Aharon was a kollel fellow. He and his wife barely eked out enough to make ends meet, but Aharon felt fortunate to be able to dedicate his life to Torah. They were frugal with their money and avoided unnecessary expenses, keeping themselves on an even keel. Despite their tight budget, Aharon and his wife set aside each month a tenth of their earnings for tzedakah as ma’aser kesafim.
As Sukkos approached, expenses mounted. “We need to sit down and review our budget,” Aharon’s wife said. “We gave additional donations for the Yamim Noraim and need new clothes and extra food for Yom Tov. We’re coming to Sukkos with very little money left.”
Aharon carefully reviewed with his wife the expenses for the remainder of the month. “We are at our limit,” she said. “We can’t afford anything beyond the Yom Tov shopping.”
“What about lulav and esrog?” Aharon asked. “I could use someone else’s, but would like to buy my own!”
“Of course!” his wife replied. “But if we want to end the month without a deficit, we have no available money to buy our own. If we cut back on certain other expenditures, we could afford $50.”
“That’s not nearly enough for the kind of beautiful set I would like to buy,” said Aharon. “It would cost about $100.”
“Maybe we can use some of our ma’aser money to buy the esrog?” his wife suggested.
“I don’t know whether I can use ma’aser money to purchase a mitzvah,” said Aharon.
“Can you find out?” asked his wife. “It would make the situation much simpler.”
“I’ll ask Rabbi Dayan,” replied Aharon.
Aharon met Rabbi Dayan in the beis midrash. “Can I use my ma’aser money to purchase an esrog?” he asked. “What about to purchase a more beautiful [mehudar] one?”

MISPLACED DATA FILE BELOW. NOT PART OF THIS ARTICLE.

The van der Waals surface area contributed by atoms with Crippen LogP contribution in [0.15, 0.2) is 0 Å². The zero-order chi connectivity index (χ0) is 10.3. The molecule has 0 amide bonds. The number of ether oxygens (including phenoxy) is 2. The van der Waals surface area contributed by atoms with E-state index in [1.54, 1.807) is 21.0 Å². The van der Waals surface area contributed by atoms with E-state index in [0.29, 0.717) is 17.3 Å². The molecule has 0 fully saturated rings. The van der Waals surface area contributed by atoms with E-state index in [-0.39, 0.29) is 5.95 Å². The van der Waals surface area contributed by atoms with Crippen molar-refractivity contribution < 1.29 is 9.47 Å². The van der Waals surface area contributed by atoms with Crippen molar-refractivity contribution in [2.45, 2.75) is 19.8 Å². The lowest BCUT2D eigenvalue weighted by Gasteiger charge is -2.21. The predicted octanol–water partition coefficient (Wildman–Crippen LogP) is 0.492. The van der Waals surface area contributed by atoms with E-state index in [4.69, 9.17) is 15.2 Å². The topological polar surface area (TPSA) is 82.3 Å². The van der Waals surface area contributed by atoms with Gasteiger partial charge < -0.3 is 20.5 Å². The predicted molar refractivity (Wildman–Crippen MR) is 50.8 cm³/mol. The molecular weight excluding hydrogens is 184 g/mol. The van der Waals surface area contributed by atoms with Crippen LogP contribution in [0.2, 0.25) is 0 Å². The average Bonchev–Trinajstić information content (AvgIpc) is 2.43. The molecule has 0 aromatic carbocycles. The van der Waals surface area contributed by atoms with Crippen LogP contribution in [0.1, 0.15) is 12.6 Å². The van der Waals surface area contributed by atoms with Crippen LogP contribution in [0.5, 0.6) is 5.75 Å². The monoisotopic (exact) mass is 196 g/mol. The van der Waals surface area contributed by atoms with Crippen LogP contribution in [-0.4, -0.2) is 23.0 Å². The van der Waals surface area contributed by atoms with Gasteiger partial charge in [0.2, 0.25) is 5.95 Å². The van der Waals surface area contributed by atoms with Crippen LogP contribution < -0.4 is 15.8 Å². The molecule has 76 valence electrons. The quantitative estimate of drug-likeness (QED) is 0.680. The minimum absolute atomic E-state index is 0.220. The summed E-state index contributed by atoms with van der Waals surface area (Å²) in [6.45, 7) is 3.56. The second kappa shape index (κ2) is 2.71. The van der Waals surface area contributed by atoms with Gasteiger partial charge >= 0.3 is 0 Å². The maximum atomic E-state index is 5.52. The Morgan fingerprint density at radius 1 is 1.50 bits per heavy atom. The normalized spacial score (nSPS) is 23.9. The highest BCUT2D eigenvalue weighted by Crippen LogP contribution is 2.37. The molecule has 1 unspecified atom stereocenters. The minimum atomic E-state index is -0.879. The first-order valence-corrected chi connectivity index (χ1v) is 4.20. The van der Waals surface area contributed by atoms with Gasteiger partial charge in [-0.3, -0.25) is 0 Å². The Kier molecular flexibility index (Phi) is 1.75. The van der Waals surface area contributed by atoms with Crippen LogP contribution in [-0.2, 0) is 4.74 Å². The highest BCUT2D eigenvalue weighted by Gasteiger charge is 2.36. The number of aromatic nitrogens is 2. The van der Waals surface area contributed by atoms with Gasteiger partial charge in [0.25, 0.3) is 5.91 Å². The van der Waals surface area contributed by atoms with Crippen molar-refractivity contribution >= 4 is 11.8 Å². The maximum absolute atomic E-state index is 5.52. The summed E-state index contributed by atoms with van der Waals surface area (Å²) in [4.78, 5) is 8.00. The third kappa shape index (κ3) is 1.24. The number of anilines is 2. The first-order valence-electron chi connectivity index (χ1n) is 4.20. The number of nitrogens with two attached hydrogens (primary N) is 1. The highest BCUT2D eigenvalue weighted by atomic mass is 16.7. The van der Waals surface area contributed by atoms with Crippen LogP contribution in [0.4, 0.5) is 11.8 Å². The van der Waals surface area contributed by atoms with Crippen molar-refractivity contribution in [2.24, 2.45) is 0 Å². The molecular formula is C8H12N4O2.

“A person is not allowed to fulfill his obligations, even mitzvahs, with ma’aser money,” replied Rabbi Dayan. “Rama cites from Maharil that a person should not use his ma’aser money even for optional mitzvahs, such as sponsoring candles for the shul or purchasing kibbudim, but should give it to the poor. However, later authorities allow if the person stipulated initially that he would use the ma’aser money also for optional mitzvahs, especially if he would not do the mitzvah otherwise or if the proceeds of the mitzvah will ultimately benefit the poor.” (Y.D. and Taz 249:1; Shach 249:3; Pischei Teshuvah 249:2)
“Is an esrog considered an obligatory mitzvah or an optional one?” asked Aharon.
“Esrog is an obligation; it is also for personal use, unlike purchasing sefarim and allowing public use of them,” replied Rabbi Dayan. “However, since one does not need to purchase his own esrog and can use the communal esrog or a friend’s, some consider purchasing an esrog an optional mitzvah.” (Nachalas Shiva 8:7b; Minchas Yitzchak 8:82; B’tzel Hachochma 4:164)
What about using ma’aser for hiddur mitzvah, to buy a nicer esrog?” asked Aharon.
“The Gemara [B.K. 9b] states that one should be willing to add a third for hiddur mitzvah,” replied Rabbi Dayan. “Some allow even the initial third from ma’aser; some allow only beyond the initial third; and some don’t allow using ma’aser money at all for hiddur mitzvah.” (Hilchos Ma’aser Kesafim 14:24-26)
“What is the halacha, bottom line?” asked Aharon.
“Rav S.Z. Auerbach rules that one who is very tight on funds should not purchase an esrog from ma’aser money, but rather use someone else’s,” replied Rabbi Dayan. “However, if he designated a maximum amount that he can afford to purchase an esrog, he may add part of his ma’aser to purchase a more mehudar one. Bear in mind, though, that the ideal is to give ma’aser kesafim to the poor. You need to carefully weigh the hiddur of a beautiful esrog versus the hiddur of supporting the poor.” (Halichos Shlomo, Mo’adim 11:1)